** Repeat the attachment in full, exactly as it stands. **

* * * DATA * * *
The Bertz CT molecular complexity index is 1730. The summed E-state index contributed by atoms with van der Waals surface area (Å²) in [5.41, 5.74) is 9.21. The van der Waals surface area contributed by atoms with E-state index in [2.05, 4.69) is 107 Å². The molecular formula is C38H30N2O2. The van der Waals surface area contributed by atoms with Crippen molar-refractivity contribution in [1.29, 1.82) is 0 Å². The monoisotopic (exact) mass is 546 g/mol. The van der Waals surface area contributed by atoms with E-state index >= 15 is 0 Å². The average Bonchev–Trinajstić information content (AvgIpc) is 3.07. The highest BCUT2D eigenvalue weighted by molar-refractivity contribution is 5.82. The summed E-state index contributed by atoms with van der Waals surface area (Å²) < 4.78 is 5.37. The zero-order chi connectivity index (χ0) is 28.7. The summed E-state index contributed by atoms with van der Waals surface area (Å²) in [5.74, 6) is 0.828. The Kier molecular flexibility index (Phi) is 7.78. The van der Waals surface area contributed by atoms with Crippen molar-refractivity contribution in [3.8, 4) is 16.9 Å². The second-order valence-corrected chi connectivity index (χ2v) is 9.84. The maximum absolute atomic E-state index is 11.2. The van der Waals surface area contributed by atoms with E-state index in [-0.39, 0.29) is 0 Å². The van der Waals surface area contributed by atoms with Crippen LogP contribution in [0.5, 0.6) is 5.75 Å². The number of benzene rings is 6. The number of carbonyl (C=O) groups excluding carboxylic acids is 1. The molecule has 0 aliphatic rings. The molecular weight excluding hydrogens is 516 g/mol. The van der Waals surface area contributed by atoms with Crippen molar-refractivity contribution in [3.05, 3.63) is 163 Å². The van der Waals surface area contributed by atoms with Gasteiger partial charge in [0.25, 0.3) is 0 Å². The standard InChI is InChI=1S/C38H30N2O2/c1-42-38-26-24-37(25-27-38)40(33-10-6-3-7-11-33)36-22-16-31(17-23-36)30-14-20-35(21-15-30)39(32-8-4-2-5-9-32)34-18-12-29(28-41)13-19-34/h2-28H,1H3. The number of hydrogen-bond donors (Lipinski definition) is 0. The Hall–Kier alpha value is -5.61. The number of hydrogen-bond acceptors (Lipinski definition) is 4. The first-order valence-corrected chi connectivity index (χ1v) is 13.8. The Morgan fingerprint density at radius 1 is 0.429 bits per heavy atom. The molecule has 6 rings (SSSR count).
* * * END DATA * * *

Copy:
The Bertz CT molecular complexity index is 1730. The summed E-state index contributed by atoms with van der Waals surface area (Å²) in [5.41, 5.74) is 9.21. The van der Waals surface area contributed by atoms with E-state index in [2.05, 4.69) is 107 Å². The molecular formula is C38H30N2O2. The van der Waals surface area contributed by atoms with Crippen molar-refractivity contribution in [1.29, 1.82) is 0 Å². The monoisotopic (exact) mass is 546 g/mol. The van der Waals surface area contributed by atoms with E-state index >= 15 is 0 Å². The average Bonchev–Trinajstić information content (AvgIpc) is 3.07. The highest BCUT2D eigenvalue weighted by molar-refractivity contribution is 5.82. The summed E-state index contributed by atoms with van der Waals surface area (Å²) < 4.78 is 5.37. The zero-order chi connectivity index (χ0) is 28.7. The summed E-state index contributed by atoms with van der Waals surface area (Å²) in [5.74, 6) is 0.828. The Kier molecular flexibility index (Phi) is 7.78. The van der Waals surface area contributed by atoms with Crippen molar-refractivity contribution in [3.8, 4) is 16.9 Å². The second-order valence-corrected chi connectivity index (χ2v) is 9.84. The maximum absolute atomic E-state index is 11.2. The van der Waals surface area contributed by atoms with E-state index in [-0.39, 0.29) is 0 Å². The van der Waals surface area contributed by atoms with Crippen LogP contribution in [0.5, 0.6) is 5.75 Å². The number of benzene rings is 6. The number of carbonyl (C=O) groups excluding carboxylic acids is 1. The molecule has 0 aliphatic rings. The molecular weight excluding hydrogens is 516 g/mol. The van der Waals surface area contributed by atoms with Crippen molar-refractivity contribution in [3.05, 3.63) is 163 Å². The van der Waals surface area contributed by atoms with Gasteiger partial charge in [0.25, 0.3) is 0 Å². The standard InChI is InChI=1S/C38H30N2O2/c1-42-38-26-24-37(25-27-38)40(33-10-6-3-7-11-33)36-22-16-31(17-23-36)30-14-20-35(21-15-30)39(32-8-4-2-5-9-32)34-18-12-29(28-41)13-19-34/h2-28H,1H3. The number of hydrogen-bond donors (Lipinski definition) is 0. The Hall–Kier alpha value is -5.61. The number of hydrogen-bond acceptors (Lipinski definition) is 4. The first-order valence-corrected chi connectivity index (χ1v) is 13.8. The Morgan fingerprint density at radius 1 is 0.429 bits per heavy atom. The molecule has 6 rings (SSSR count).